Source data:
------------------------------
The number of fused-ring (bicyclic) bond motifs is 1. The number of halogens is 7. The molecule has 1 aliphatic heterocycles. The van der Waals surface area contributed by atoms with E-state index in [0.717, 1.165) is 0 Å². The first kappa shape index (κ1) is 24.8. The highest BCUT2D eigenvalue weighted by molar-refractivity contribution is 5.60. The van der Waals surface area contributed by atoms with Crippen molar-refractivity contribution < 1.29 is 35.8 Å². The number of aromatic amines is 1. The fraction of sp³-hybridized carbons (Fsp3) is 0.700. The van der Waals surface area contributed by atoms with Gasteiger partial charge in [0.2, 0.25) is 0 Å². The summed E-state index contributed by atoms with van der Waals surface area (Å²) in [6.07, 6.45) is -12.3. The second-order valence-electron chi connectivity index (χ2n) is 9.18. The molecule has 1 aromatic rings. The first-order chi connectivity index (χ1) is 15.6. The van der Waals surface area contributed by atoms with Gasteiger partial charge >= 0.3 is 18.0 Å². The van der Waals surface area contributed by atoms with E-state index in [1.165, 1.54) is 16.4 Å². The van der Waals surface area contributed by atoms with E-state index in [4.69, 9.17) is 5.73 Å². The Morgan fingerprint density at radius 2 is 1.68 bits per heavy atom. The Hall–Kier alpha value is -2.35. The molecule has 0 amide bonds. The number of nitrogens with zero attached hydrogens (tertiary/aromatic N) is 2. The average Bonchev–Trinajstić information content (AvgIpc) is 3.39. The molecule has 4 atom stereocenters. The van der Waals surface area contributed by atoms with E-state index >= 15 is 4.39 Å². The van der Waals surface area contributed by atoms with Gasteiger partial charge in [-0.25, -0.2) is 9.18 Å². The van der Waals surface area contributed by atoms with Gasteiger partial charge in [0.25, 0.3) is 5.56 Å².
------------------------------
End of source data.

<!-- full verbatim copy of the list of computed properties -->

The number of fused-ring (bicyclic) bond motifs is 1. The number of halogens is 7. The molecule has 1 aliphatic heterocycles. The van der Waals surface area contributed by atoms with E-state index in [0.717, 1.165) is 0 Å². The first kappa shape index (κ1) is 24.8. The highest BCUT2D eigenvalue weighted by molar-refractivity contribution is 5.60. The van der Waals surface area contributed by atoms with Crippen molar-refractivity contribution < 1.29 is 35.8 Å². The number of aromatic amines is 1. The fraction of sp³-hybridized carbons (Fsp3) is 0.700. The van der Waals surface area contributed by atoms with Gasteiger partial charge in [0.2, 0.25) is 0 Å². The summed E-state index contributed by atoms with van der Waals surface area (Å²) in [6.07, 6.45) is -12.3. The second-order valence-electron chi connectivity index (χ2n) is 9.18. The molecule has 1 aromatic rings. The first-order chi connectivity index (χ1) is 15.6. The van der Waals surface area contributed by atoms with Gasteiger partial charge >= 0.3 is 18.0 Å². The van der Waals surface area contributed by atoms with E-state index in [1.165, 1.54) is 16.4 Å². The van der Waals surface area contributed by atoms with E-state index in [4.69, 9.17) is 5.73 Å². The Morgan fingerprint density at radius 2 is 1.68 bits per heavy atom. The Hall–Kier alpha value is -2.35. The molecule has 0 amide bonds. The number of nitrogens with zero attached hydrogens (tertiary/aromatic N) is 2. The average Bonchev–Trinajstić information content (AvgIpc) is 3.39. The molecule has 4 atom stereocenters. The van der Waals surface area contributed by atoms with E-state index >= 15 is 4.39 Å². The van der Waals surface area contributed by atoms with Gasteiger partial charge in [-0.25, -0.2) is 9.18 Å². The van der Waals surface area contributed by atoms with Gasteiger partial charge in [0.25, 0.3) is 5.56 Å².